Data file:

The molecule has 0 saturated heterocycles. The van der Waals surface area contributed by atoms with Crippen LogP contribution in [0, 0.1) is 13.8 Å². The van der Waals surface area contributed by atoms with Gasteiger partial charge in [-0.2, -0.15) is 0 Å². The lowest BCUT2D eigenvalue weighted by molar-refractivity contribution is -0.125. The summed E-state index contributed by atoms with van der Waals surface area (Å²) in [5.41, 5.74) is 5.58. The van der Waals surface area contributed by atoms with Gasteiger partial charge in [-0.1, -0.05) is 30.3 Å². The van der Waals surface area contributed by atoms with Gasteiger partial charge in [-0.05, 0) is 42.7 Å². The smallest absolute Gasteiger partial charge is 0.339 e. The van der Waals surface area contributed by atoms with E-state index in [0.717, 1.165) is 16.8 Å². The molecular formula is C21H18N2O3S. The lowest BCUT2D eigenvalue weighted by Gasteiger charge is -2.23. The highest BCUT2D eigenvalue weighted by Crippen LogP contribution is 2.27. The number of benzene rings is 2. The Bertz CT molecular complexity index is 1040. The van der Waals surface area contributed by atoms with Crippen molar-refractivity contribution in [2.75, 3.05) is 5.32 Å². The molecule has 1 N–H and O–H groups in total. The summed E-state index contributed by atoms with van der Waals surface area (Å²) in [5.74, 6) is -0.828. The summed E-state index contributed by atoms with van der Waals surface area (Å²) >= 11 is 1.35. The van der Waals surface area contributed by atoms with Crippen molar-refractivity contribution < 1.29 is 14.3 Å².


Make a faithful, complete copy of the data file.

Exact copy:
The molecule has 0 saturated heterocycles. The van der Waals surface area contributed by atoms with Crippen LogP contribution in [0, 0.1) is 13.8 Å². The van der Waals surface area contributed by atoms with Gasteiger partial charge in [-0.2, -0.15) is 0 Å². The lowest BCUT2D eigenvalue weighted by molar-refractivity contribution is -0.125. The summed E-state index contributed by atoms with van der Waals surface area (Å²) in [5.41, 5.74) is 5.58. The van der Waals surface area contributed by atoms with Gasteiger partial charge in [-0.1, -0.05) is 30.3 Å². The van der Waals surface area contributed by atoms with Gasteiger partial charge in [-0.05, 0) is 42.7 Å². The smallest absolute Gasteiger partial charge is 0.339 e. The van der Waals surface area contributed by atoms with E-state index in [0.717, 1.165) is 16.8 Å². The molecular formula is C21H18N2O3S. The lowest BCUT2D eigenvalue weighted by Gasteiger charge is -2.23. The highest BCUT2D eigenvalue weighted by Crippen LogP contribution is 2.27. The number of benzene rings is 2. The Bertz CT molecular complexity index is 1040. The van der Waals surface area contributed by atoms with Crippen molar-refractivity contribution in [2.75, 3.05) is 5.32 Å². The molecule has 1 N–H and O–H groups in total. The summed E-state index contributed by atoms with van der Waals surface area (Å²) in [5.74, 6) is -0.828. The summed E-state index contributed by atoms with van der Waals surface area (Å²) >= 11 is 1.35. The van der Waals surface area contributed by atoms with Crippen molar-refractivity contribution < 1.29 is 14.3 Å².